Q: I submitted a claim for mold in my attic to my homeownerâ€™s insurance carrier. They sent an engineer around to survey the mold, of which there was plenty.
The insurance company later informed me that they wouldn’t honor my claim due to humidity in the house. Is there anything I can do to have them honor my claim? I read your column every week and apply your advice to my everyday experiences.
A: Iâ€™m not sure there is anything you can do about getting the insurance company to cover the claim, but what you should do first is read your policy carefully. Most insurers are not covering mold claims except due to specific circumstances, like a burst pipe, and often not at all. Mold is often specifically excluded from coverage.
Try to look at it from the insurance company’s point of view: If your attic isn’t properly vented, and the roof leaks or there’s a high humidity level in the house, then mold could grow. But that isn’t why you carry homeowner’s insurance.
The problem that many insurance companies are having is that mold is extremely difficult to remove, and in extreme cases, the home might have to be “gutted” or even torn down. That’s an expensive claim and one that might have been able to be prevented by keeping humidity low in the house and keeping out moisture.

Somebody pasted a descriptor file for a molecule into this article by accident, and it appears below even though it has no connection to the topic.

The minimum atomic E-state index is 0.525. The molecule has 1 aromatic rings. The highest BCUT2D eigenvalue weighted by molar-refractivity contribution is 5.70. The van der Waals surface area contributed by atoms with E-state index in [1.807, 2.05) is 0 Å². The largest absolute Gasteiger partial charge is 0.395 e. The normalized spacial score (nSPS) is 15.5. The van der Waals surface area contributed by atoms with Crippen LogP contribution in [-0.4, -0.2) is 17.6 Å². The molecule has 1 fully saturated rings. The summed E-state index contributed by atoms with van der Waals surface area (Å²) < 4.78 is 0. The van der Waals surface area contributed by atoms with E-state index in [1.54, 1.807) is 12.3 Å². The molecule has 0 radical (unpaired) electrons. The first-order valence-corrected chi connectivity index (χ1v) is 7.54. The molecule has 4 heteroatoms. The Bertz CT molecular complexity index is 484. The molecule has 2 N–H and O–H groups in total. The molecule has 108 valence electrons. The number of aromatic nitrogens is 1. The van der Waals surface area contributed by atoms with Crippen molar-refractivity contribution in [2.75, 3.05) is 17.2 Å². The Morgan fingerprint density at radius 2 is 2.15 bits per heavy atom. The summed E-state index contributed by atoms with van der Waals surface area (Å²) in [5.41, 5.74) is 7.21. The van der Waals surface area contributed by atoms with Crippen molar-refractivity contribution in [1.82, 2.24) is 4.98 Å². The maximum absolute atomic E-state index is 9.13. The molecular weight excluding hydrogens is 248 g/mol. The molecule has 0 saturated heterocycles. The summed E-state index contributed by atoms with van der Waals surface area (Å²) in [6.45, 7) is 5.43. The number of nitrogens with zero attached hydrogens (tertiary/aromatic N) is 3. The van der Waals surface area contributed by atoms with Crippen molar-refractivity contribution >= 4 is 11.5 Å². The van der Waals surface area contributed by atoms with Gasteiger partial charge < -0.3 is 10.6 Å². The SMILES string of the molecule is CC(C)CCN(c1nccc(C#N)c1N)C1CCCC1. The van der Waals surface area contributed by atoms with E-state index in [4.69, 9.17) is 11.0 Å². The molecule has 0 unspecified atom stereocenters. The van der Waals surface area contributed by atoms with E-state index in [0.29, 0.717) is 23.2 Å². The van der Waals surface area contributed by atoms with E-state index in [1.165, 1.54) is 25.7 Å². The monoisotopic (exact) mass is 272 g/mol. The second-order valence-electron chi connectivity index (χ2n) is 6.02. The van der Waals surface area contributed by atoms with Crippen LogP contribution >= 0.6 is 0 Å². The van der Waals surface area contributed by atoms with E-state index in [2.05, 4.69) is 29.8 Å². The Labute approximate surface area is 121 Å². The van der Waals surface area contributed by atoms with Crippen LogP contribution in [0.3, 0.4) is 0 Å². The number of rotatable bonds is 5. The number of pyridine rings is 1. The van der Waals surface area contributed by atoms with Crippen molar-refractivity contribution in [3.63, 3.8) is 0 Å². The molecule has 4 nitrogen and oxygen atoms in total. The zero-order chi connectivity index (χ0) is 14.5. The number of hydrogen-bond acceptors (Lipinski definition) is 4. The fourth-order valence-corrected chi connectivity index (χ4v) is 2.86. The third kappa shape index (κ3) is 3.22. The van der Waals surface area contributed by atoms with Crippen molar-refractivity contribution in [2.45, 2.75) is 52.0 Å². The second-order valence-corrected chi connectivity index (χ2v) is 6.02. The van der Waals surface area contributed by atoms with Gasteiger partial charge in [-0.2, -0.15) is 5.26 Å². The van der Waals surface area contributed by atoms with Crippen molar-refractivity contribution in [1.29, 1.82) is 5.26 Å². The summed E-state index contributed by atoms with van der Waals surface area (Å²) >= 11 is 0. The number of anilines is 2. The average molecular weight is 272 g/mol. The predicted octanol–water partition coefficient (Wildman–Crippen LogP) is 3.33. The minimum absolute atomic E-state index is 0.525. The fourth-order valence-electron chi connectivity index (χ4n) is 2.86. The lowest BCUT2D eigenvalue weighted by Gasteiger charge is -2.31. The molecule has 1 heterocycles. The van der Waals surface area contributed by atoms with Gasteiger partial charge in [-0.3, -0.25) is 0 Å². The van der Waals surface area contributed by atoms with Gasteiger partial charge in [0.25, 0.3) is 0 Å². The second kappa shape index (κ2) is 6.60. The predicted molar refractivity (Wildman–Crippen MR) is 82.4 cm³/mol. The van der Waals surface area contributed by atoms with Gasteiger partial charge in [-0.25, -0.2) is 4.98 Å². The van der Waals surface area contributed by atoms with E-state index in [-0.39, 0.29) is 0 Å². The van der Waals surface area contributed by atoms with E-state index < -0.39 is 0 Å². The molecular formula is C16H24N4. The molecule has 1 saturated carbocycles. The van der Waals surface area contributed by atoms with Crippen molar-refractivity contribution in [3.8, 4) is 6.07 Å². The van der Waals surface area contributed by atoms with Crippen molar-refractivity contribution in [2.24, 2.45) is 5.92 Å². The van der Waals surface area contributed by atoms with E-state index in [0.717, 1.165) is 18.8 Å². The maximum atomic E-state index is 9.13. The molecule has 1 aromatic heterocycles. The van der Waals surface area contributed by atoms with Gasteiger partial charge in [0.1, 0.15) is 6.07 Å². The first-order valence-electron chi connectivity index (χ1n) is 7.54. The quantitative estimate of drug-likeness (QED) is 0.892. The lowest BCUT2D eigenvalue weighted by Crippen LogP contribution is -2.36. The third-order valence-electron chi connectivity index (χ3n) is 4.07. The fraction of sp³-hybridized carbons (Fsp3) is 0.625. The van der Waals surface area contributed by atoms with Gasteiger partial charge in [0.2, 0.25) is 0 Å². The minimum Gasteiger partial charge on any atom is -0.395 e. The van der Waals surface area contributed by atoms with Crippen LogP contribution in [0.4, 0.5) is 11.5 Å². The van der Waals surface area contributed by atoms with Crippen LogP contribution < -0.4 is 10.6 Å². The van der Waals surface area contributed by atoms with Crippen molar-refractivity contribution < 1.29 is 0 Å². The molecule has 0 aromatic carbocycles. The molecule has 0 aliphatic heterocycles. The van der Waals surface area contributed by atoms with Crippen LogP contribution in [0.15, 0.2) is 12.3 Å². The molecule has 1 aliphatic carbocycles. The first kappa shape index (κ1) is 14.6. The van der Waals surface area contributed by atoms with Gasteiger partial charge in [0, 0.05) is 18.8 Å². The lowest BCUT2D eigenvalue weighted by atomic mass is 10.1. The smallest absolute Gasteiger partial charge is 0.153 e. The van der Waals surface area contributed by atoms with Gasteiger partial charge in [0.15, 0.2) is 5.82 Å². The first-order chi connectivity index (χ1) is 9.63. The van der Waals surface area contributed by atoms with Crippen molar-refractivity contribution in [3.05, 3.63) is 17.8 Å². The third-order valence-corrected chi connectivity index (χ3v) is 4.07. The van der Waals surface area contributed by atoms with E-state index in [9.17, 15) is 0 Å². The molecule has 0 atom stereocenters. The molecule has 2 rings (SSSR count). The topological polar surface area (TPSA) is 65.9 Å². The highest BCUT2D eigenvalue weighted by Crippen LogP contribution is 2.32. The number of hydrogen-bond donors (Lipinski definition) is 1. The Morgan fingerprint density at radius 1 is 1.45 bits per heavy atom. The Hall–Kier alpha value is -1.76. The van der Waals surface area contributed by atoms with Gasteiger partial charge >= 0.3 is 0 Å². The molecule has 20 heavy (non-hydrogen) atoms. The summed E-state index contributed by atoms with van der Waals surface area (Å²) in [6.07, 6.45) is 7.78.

But that’s not to say you haven’t had damage caused by a “covered” problem. So, check out your policy. You can always contest the insurance company’s finding. A real estate attorney should be able to advise you further.
Jan. 2, 2004.
Q: My husband and I have purchased a home and only lived in it for 5 months. In a very short time, the housing costs in our area have skyrocketed. Our house is now worth around $100,000 more than what we paid for it.
If we were to sell it and re-invest all of what we make into a more expensive home, do we still get hit with capital gains?
A: Yes. Unless youâ€™ve lived in your home for two of the past five years, you will have to pay 15 percent capital gains tax on the profits. In your case, that would amount to $15,000.
The question is, why move now? Why not wait another year and a half until you can keep all of the profit tax-free? Do you believe that this is a temporary spike in prices and that prices will ultimately fall?
If that’s your take, then you should sell and move into something that has more potential to increase in profits down the line or use your windfall and move into an area with a better school district.
Paying a little tax is better than missing all of the profit.
Jan. 2, 2004.